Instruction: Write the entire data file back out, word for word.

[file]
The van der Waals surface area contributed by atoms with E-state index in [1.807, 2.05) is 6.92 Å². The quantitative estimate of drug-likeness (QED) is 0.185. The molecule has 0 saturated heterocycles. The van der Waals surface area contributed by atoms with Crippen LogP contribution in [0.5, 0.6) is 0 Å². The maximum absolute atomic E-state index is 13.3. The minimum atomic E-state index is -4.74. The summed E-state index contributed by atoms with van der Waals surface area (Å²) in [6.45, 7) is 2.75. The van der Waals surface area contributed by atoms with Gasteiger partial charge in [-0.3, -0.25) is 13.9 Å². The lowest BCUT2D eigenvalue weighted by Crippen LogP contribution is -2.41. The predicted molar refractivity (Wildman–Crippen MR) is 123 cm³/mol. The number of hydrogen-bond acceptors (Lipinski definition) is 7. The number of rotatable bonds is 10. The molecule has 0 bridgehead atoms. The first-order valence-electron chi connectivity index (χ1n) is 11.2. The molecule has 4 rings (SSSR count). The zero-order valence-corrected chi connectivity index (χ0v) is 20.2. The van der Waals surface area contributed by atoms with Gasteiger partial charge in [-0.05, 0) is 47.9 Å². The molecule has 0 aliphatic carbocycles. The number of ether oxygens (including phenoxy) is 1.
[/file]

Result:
The van der Waals surface area contributed by atoms with E-state index in [1.807, 2.05) is 6.92 Å². The quantitative estimate of drug-likeness (QED) is 0.185. The molecule has 0 saturated heterocycles. The van der Waals surface area contributed by atoms with Crippen LogP contribution in [0.5, 0.6) is 0 Å². The maximum absolute atomic E-state index is 13.3. The minimum atomic E-state index is -4.74. The summed E-state index contributed by atoms with van der Waals surface area (Å²) in [6.45, 7) is 2.75. The van der Waals surface area contributed by atoms with Gasteiger partial charge in [-0.3, -0.25) is 13.9 Å². The lowest BCUT2D eigenvalue weighted by Crippen LogP contribution is -2.41. The predicted molar refractivity (Wildman–Crippen MR) is 123 cm³/mol. The number of hydrogen-bond acceptors (Lipinski definition) is 7. The number of rotatable bonds is 10. The molecule has 0 bridgehead atoms. The first-order valence-electron chi connectivity index (χ1n) is 11.2. The molecule has 4 rings (SSSR count). The zero-order valence-corrected chi connectivity index (χ0v) is 20.2. The van der Waals surface area contributed by atoms with Gasteiger partial charge in [-0.05, 0) is 47.9 Å². The molecule has 0 aliphatic carbocycles. The number of ether oxygens (including phenoxy) is 1.